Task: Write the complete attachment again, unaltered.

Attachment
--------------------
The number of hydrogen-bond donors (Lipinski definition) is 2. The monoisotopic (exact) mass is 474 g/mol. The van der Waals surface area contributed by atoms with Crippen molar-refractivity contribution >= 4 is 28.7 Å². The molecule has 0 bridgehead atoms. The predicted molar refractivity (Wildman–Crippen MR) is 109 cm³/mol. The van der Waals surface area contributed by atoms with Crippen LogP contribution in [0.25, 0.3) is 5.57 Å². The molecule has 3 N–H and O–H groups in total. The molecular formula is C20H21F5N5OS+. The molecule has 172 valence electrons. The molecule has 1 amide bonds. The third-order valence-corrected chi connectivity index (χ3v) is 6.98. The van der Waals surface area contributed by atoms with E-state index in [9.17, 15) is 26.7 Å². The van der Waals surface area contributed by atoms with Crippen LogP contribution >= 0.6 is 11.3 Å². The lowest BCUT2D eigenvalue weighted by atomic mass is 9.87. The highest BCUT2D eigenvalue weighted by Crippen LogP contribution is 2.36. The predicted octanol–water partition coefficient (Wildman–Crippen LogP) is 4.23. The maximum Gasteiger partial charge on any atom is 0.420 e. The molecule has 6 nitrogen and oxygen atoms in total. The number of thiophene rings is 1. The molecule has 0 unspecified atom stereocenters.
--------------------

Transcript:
The number of hydrogen-bond donors (Lipinski definition) is 2. The monoisotopic (exact) mass is 474 g/mol. The van der Waals surface area contributed by atoms with Crippen molar-refractivity contribution >= 4 is 28.7 Å². The molecule has 0 bridgehead atoms. The predicted molar refractivity (Wildman–Crippen MR) is 109 cm³/mol. The van der Waals surface area contributed by atoms with Crippen LogP contribution in [0.25, 0.3) is 5.57 Å². The molecule has 3 N–H and O–H groups in total. The molecular formula is C20H21F5N5OS+. The molecule has 172 valence electrons. The molecule has 1 amide bonds. The third-order valence-corrected chi connectivity index (χ3v) is 6.98. The van der Waals surface area contributed by atoms with E-state index in [9.17, 15) is 26.7 Å². The van der Waals surface area contributed by atoms with Crippen LogP contribution >= 0.6 is 11.3 Å². The lowest BCUT2D eigenvalue weighted by atomic mass is 9.87. The highest BCUT2D eigenvalue weighted by Crippen LogP contribution is 2.36. The predicted octanol–water partition coefficient (Wildman–Crippen LogP) is 4.23. The maximum Gasteiger partial charge on any atom is 0.420 e. The molecule has 6 nitrogen and oxygen atoms in total. The number of thiophene rings is 1. The molecule has 0 unspecified atom stereocenters.